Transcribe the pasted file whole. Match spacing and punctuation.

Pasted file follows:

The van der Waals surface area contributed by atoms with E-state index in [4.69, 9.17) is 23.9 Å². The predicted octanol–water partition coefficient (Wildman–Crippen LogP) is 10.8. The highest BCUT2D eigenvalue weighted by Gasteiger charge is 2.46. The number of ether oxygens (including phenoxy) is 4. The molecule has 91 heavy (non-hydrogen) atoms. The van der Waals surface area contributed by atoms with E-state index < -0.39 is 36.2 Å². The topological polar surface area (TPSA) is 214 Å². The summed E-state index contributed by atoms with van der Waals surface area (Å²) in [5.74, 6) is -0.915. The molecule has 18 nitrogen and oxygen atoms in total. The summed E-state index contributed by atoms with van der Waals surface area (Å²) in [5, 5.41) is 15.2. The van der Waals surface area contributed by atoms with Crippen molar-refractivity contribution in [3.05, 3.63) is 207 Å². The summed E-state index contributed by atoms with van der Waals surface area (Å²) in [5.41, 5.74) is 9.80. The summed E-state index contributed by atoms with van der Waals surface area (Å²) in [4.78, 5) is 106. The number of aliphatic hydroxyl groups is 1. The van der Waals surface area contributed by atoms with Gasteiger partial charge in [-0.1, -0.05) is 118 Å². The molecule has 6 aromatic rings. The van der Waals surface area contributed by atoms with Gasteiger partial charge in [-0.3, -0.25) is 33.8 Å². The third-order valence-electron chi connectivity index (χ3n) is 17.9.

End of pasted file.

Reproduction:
The van der Waals surface area contributed by atoms with E-state index in [4.69, 9.17) is 23.9 Å². The predicted octanol–water partition coefficient (Wildman–Crippen LogP) is 10.8. The highest BCUT2D eigenvalue weighted by Gasteiger charge is 2.46. The number of ether oxygens (including phenoxy) is 4. The molecule has 91 heavy (non-hydrogen) atoms. The van der Waals surface area contributed by atoms with E-state index < -0.39 is 36.2 Å². The topological polar surface area (TPSA) is 214 Å². The summed E-state index contributed by atoms with van der Waals surface area (Å²) in [5.74, 6) is -0.915. The molecule has 18 nitrogen and oxygen atoms in total. The summed E-state index contributed by atoms with van der Waals surface area (Å²) in [5, 5.41) is 15.2. The van der Waals surface area contributed by atoms with Crippen molar-refractivity contribution in [3.05, 3.63) is 207 Å². The summed E-state index contributed by atoms with van der Waals surface area (Å²) in [5.41, 5.74) is 9.80. The summed E-state index contributed by atoms with van der Waals surface area (Å²) in [4.78, 5) is 106. The number of aliphatic hydroxyl groups is 1. The van der Waals surface area contributed by atoms with Gasteiger partial charge in [-0.1, -0.05) is 118 Å². The molecule has 6 aromatic rings. The van der Waals surface area contributed by atoms with Gasteiger partial charge in [-0.3, -0.25) is 33.8 Å². The third-order valence-electron chi connectivity index (χ3n) is 17.9.